Guatemala is filled with the indigenous Maya people like Raul, one of the NGO Long Way Home’s employees. Over the course of my weeks volunteering at the school construction site, I never saw Raul without a genuine smile on his face and a tool in his hand. Raul is one of countless survivors of Guatemala’s volatile history. He also happens to be one of the first recipients of Long Way Home’s new microcredit program.
Ever since learning that microcredit existed, I thought it would be a great way to help at-risk populations work their way out of poverty. I was so excited by this concept that I told everyone I knew about it. I was even able to convince my incredible wife, Stephanie, to give a portion of money that we received at our wedding to this idea.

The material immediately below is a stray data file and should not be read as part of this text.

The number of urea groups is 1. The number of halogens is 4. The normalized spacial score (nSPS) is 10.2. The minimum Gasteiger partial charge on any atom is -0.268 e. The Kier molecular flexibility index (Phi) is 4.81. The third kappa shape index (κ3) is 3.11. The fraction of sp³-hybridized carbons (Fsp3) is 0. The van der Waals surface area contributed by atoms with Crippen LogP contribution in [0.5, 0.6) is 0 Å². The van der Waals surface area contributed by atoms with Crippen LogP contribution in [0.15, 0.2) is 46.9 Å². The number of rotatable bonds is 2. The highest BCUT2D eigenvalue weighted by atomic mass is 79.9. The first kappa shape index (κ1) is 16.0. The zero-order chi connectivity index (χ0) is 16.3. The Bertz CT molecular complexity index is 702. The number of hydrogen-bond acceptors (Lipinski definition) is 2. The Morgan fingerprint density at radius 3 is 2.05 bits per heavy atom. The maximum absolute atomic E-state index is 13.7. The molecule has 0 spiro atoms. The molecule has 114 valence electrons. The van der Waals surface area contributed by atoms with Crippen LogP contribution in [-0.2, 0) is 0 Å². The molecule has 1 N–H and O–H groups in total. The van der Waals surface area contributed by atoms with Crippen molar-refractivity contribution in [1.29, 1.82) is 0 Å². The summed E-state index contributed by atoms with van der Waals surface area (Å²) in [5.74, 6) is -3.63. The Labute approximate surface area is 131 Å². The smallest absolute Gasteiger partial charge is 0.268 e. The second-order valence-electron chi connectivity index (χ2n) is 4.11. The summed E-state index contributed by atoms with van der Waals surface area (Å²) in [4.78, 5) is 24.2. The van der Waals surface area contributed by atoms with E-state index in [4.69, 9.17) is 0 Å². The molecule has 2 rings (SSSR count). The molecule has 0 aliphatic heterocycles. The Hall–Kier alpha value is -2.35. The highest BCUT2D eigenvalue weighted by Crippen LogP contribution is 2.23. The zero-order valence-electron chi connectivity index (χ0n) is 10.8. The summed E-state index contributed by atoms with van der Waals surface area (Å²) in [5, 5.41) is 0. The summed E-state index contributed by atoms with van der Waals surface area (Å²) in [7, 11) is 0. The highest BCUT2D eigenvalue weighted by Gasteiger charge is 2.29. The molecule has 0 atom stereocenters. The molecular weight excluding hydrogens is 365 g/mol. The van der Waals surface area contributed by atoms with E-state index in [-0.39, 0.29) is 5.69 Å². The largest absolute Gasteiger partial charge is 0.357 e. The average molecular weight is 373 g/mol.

All of my professors were in support of my interest too. As with most things, a particular professor stood out among the rest. Professsor Connie Daniel invited me to teach a class dedicated to this pilot microcredit program. She also set up a grant from Westfield State University to fund this program.
I was so energized by this grant that I told my friends at Long Way Home. They agreed that it would fit in with Long Way Home’s vision as a nonprofit. Genevieve Croker, the organization’s Director of Development, took it under her wing and used her expertise to create the program. Connie and I were able to provide $3,000 in seed funding to provide small loans when I arrived in March.
In the first process, we awarded three loans, one of which went to Raul. He is using the money to build his family a bathroom, and a kitchen with a fuel-efficient, ventilated stove. This stove will replace the cooking fire that currently billows smoke in his home.
The folks at Long Way Home are here to help Comalapa – a remarkable town with a rich Mayan heritage. It’s clear to me that Long Way Home exists to support the community while it heals itself from tragedy and moves above the poverty line with its identity intact.
by Alex Sinclair
LWH Volunteer, Donor and MicroLoan Committee Member